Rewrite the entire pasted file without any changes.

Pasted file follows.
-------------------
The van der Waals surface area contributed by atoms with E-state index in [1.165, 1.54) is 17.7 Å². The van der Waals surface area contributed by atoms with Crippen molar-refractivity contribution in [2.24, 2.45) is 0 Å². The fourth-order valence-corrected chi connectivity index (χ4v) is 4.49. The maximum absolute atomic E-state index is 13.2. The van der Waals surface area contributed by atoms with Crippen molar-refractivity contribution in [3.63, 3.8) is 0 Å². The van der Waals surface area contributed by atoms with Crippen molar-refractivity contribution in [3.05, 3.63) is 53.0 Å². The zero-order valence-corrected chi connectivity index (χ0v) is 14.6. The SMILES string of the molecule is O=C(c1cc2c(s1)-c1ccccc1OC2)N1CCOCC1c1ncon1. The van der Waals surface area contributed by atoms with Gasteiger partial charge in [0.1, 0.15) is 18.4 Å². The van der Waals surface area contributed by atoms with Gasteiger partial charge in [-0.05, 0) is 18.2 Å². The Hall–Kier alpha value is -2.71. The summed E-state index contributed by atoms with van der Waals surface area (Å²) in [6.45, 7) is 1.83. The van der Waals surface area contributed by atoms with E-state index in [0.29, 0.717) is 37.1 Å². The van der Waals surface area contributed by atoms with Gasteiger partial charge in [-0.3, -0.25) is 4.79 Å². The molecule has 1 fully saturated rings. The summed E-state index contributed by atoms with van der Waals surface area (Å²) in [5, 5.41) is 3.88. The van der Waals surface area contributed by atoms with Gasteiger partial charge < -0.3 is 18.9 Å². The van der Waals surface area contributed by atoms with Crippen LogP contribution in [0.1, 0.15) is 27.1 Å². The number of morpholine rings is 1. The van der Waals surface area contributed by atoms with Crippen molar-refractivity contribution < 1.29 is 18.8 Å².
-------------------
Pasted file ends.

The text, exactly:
The van der Waals surface area contributed by atoms with E-state index in [1.165, 1.54) is 17.7 Å². The van der Waals surface area contributed by atoms with Crippen molar-refractivity contribution in [2.24, 2.45) is 0 Å². The fourth-order valence-corrected chi connectivity index (χ4v) is 4.49. The maximum absolute atomic E-state index is 13.2. The van der Waals surface area contributed by atoms with Crippen molar-refractivity contribution in [3.63, 3.8) is 0 Å². The van der Waals surface area contributed by atoms with Crippen molar-refractivity contribution in [3.05, 3.63) is 53.0 Å². The zero-order valence-corrected chi connectivity index (χ0v) is 14.6. The SMILES string of the molecule is O=C(c1cc2c(s1)-c1ccccc1OC2)N1CCOCC1c1ncon1. The van der Waals surface area contributed by atoms with Gasteiger partial charge in [0.1, 0.15) is 18.4 Å². The van der Waals surface area contributed by atoms with Gasteiger partial charge in [-0.05, 0) is 18.2 Å². The Hall–Kier alpha value is -2.71. The summed E-state index contributed by atoms with van der Waals surface area (Å²) in [6.45, 7) is 1.83. The van der Waals surface area contributed by atoms with E-state index in [0.29, 0.717) is 37.1 Å². The van der Waals surface area contributed by atoms with Gasteiger partial charge in [-0.3, -0.25) is 4.79 Å². The molecule has 1 fully saturated rings. The summed E-state index contributed by atoms with van der Waals surface area (Å²) in [5, 5.41) is 3.88. The van der Waals surface area contributed by atoms with Gasteiger partial charge < -0.3 is 18.9 Å². The van der Waals surface area contributed by atoms with Crippen LogP contribution in [0.1, 0.15) is 27.1 Å². The number of morpholine rings is 1. The van der Waals surface area contributed by atoms with Crippen molar-refractivity contribution < 1.29 is 18.8 Å².